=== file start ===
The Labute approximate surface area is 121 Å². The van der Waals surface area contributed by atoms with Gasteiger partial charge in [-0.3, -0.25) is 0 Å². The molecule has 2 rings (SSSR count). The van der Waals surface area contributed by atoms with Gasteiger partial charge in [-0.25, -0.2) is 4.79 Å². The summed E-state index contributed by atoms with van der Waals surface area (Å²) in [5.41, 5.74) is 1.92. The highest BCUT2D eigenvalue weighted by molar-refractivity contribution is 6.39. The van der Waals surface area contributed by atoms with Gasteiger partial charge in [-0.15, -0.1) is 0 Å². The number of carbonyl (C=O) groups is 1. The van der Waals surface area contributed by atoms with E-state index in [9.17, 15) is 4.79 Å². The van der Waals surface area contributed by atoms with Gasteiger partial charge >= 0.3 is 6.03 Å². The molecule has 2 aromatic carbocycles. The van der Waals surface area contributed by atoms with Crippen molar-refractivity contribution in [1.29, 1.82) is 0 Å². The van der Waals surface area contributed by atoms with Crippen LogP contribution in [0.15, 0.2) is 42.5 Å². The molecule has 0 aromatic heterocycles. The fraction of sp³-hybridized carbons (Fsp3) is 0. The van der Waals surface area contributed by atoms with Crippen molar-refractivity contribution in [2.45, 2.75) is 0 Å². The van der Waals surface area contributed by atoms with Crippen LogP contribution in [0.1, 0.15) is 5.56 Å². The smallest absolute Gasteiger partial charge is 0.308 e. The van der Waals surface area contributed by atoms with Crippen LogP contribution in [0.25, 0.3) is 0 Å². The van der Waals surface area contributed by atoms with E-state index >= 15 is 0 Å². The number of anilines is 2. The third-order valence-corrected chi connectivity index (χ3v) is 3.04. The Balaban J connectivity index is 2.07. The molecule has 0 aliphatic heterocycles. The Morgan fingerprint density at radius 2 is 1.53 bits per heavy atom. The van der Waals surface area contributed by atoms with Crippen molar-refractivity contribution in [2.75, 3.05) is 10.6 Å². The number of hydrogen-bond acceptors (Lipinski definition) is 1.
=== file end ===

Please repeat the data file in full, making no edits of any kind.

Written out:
The Labute approximate surface area is 121 Å². The van der Waals surface area contributed by atoms with Gasteiger partial charge in [-0.3, -0.25) is 0 Å². The molecule has 2 rings (SSSR count). The van der Waals surface area contributed by atoms with Gasteiger partial charge in [-0.25, -0.2) is 4.79 Å². The summed E-state index contributed by atoms with van der Waals surface area (Å²) in [5.41, 5.74) is 1.92. The highest BCUT2D eigenvalue weighted by molar-refractivity contribution is 6.39. The van der Waals surface area contributed by atoms with Gasteiger partial charge in [-0.15, -0.1) is 0 Å². The number of carbonyl (C=O) groups is 1. The van der Waals surface area contributed by atoms with E-state index in [9.17, 15) is 4.79 Å². The van der Waals surface area contributed by atoms with Gasteiger partial charge >= 0.3 is 6.03 Å². The molecule has 2 aromatic carbocycles. The van der Waals surface area contributed by atoms with Crippen molar-refractivity contribution in [1.29, 1.82) is 0 Å². The van der Waals surface area contributed by atoms with Crippen LogP contribution in [0.15, 0.2) is 42.5 Å². The molecule has 0 aromatic heterocycles. The fraction of sp³-hybridized carbons (Fsp3) is 0. The van der Waals surface area contributed by atoms with Crippen molar-refractivity contribution in [2.45, 2.75) is 0 Å². The van der Waals surface area contributed by atoms with Crippen LogP contribution in [0.1, 0.15) is 5.56 Å². The smallest absolute Gasteiger partial charge is 0.308 e. The van der Waals surface area contributed by atoms with Crippen LogP contribution in [0.25, 0.3) is 0 Å². The van der Waals surface area contributed by atoms with E-state index >= 15 is 0 Å². The number of anilines is 2. The third-order valence-corrected chi connectivity index (χ3v) is 3.04. The Balaban J connectivity index is 2.07. The molecule has 0 aliphatic heterocycles. The Morgan fingerprint density at radius 2 is 1.53 bits per heavy atom. The van der Waals surface area contributed by atoms with Crippen molar-refractivity contribution in [2.75, 3.05) is 10.6 Å². The number of hydrogen-bond acceptors (Lipinski definition) is 1.